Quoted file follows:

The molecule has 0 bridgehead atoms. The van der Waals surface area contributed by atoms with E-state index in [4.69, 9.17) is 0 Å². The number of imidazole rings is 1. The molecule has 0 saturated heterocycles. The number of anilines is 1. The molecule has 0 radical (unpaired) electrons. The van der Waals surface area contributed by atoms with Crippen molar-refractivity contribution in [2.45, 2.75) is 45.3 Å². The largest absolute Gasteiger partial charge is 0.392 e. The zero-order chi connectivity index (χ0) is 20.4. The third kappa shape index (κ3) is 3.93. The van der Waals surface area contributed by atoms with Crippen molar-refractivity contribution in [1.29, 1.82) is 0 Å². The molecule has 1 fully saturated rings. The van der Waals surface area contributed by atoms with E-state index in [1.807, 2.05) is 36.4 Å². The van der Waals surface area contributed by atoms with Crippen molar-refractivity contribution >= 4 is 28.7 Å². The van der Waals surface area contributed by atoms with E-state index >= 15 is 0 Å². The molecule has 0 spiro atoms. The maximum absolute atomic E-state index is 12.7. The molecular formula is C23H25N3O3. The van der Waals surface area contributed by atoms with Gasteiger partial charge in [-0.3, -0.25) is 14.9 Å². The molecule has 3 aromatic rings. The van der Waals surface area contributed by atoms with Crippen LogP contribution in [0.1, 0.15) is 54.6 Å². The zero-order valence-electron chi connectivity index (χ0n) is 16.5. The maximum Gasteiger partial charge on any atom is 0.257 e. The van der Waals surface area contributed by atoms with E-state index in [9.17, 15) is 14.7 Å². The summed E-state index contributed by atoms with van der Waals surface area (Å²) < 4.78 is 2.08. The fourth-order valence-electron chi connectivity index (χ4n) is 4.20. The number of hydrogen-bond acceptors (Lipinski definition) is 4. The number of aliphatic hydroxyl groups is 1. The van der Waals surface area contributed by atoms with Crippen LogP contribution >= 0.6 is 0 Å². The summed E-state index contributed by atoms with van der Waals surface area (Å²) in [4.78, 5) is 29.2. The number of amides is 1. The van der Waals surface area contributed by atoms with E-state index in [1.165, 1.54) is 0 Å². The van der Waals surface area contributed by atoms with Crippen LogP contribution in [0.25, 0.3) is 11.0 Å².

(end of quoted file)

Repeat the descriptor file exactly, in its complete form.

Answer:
The molecule has 0 bridgehead atoms. The van der Waals surface area contributed by atoms with E-state index in [4.69, 9.17) is 0 Å². The number of imidazole rings is 1. The molecule has 0 saturated heterocycles. The number of anilines is 1. The molecule has 0 radical (unpaired) electrons. The van der Waals surface area contributed by atoms with Crippen molar-refractivity contribution in [2.45, 2.75) is 45.3 Å². The largest absolute Gasteiger partial charge is 0.392 e. The zero-order chi connectivity index (χ0) is 20.4. The third kappa shape index (κ3) is 3.93. The van der Waals surface area contributed by atoms with Crippen molar-refractivity contribution in [1.29, 1.82) is 0 Å². The molecule has 1 fully saturated rings. The van der Waals surface area contributed by atoms with E-state index in [1.807, 2.05) is 36.4 Å². The van der Waals surface area contributed by atoms with Crippen molar-refractivity contribution >= 4 is 28.7 Å². The van der Waals surface area contributed by atoms with E-state index >= 15 is 0 Å². The molecule has 0 spiro atoms. The maximum absolute atomic E-state index is 12.7. The molecular formula is C23H25N3O3. The van der Waals surface area contributed by atoms with Gasteiger partial charge in [-0.3, -0.25) is 14.9 Å². The molecule has 3 aromatic rings. The van der Waals surface area contributed by atoms with Crippen LogP contribution in [0.1, 0.15) is 54.6 Å². The zero-order valence-electron chi connectivity index (χ0n) is 16.5. The maximum Gasteiger partial charge on any atom is 0.257 e. The van der Waals surface area contributed by atoms with E-state index in [9.17, 15) is 14.7 Å². The summed E-state index contributed by atoms with van der Waals surface area (Å²) < 4.78 is 2.08. The fourth-order valence-electron chi connectivity index (χ4n) is 4.20. The number of hydrogen-bond acceptors (Lipinski definition) is 4. The number of aliphatic hydroxyl groups is 1. The van der Waals surface area contributed by atoms with Crippen LogP contribution >= 0.6 is 0 Å². The summed E-state index contributed by atoms with van der Waals surface area (Å²) in [4.78, 5) is 29.2. The number of amides is 1. The van der Waals surface area contributed by atoms with E-state index in [1.165, 1.54) is 0 Å². The van der Waals surface area contributed by atoms with Crippen LogP contribution in [0.25, 0.3) is 11.0 Å².